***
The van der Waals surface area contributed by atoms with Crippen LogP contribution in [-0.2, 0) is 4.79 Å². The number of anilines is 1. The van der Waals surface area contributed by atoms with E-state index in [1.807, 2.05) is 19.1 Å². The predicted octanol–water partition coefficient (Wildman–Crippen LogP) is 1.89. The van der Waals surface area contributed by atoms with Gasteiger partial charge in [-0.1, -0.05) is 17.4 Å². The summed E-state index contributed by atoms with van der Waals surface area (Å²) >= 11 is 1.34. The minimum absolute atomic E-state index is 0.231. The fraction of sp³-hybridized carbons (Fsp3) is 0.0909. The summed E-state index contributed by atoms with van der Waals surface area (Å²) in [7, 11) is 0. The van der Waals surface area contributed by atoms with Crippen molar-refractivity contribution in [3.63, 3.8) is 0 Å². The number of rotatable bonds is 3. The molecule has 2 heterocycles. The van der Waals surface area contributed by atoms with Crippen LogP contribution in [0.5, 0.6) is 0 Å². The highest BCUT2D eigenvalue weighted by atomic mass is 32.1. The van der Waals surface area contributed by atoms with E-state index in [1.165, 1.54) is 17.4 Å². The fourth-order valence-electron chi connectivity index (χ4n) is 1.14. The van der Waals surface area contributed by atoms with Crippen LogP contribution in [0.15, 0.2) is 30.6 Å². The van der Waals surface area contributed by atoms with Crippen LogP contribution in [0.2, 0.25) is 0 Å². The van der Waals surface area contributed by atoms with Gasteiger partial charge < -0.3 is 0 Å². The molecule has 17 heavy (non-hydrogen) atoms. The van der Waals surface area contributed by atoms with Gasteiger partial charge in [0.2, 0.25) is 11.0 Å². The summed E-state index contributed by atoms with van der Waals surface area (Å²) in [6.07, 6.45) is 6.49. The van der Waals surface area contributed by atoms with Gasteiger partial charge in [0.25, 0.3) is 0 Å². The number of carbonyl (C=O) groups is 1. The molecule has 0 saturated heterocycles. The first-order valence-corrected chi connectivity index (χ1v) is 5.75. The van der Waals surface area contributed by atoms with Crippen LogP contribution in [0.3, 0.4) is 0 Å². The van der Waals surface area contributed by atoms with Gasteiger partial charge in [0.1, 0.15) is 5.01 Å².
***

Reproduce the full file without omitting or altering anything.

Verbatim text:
The van der Waals surface area contributed by atoms with Crippen LogP contribution in [-0.2, 0) is 4.79 Å². The number of anilines is 1. The van der Waals surface area contributed by atoms with E-state index in [1.807, 2.05) is 19.1 Å². The predicted octanol–water partition coefficient (Wildman–Crippen LogP) is 1.89. The van der Waals surface area contributed by atoms with Gasteiger partial charge in [-0.1, -0.05) is 17.4 Å². The summed E-state index contributed by atoms with van der Waals surface area (Å²) >= 11 is 1.34. The minimum absolute atomic E-state index is 0.231. The fraction of sp³-hybridized carbons (Fsp3) is 0.0909. The summed E-state index contributed by atoms with van der Waals surface area (Å²) in [7, 11) is 0. The van der Waals surface area contributed by atoms with Crippen molar-refractivity contribution in [3.63, 3.8) is 0 Å². The number of rotatable bonds is 3. The molecule has 2 heterocycles. The van der Waals surface area contributed by atoms with Crippen LogP contribution in [0.5, 0.6) is 0 Å². The highest BCUT2D eigenvalue weighted by atomic mass is 32.1. The van der Waals surface area contributed by atoms with E-state index in [1.165, 1.54) is 17.4 Å². The fourth-order valence-electron chi connectivity index (χ4n) is 1.14. The van der Waals surface area contributed by atoms with Crippen LogP contribution in [0.15, 0.2) is 30.6 Å². The van der Waals surface area contributed by atoms with Crippen LogP contribution in [0.2, 0.25) is 0 Å². The van der Waals surface area contributed by atoms with Gasteiger partial charge < -0.3 is 0 Å². The molecule has 17 heavy (non-hydrogen) atoms. The van der Waals surface area contributed by atoms with Gasteiger partial charge in [0.2, 0.25) is 11.0 Å². The summed E-state index contributed by atoms with van der Waals surface area (Å²) in [6.07, 6.45) is 6.49. The van der Waals surface area contributed by atoms with Gasteiger partial charge in [0.25, 0.3) is 0 Å². The number of carbonyl (C=O) groups is 1. The molecule has 0 saturated heterocycles. The first-order valence-corrected chi connectivity index (χ1v) is 5.75. The van der Waals surface area contributed by atoms with Crippen LogP contribution in [0.3, 0.4) is 0 Å². The van der Waals surface area contributed by atoms with Gasteiger partial charge in [0.1, 0.15) is 5.01 Å².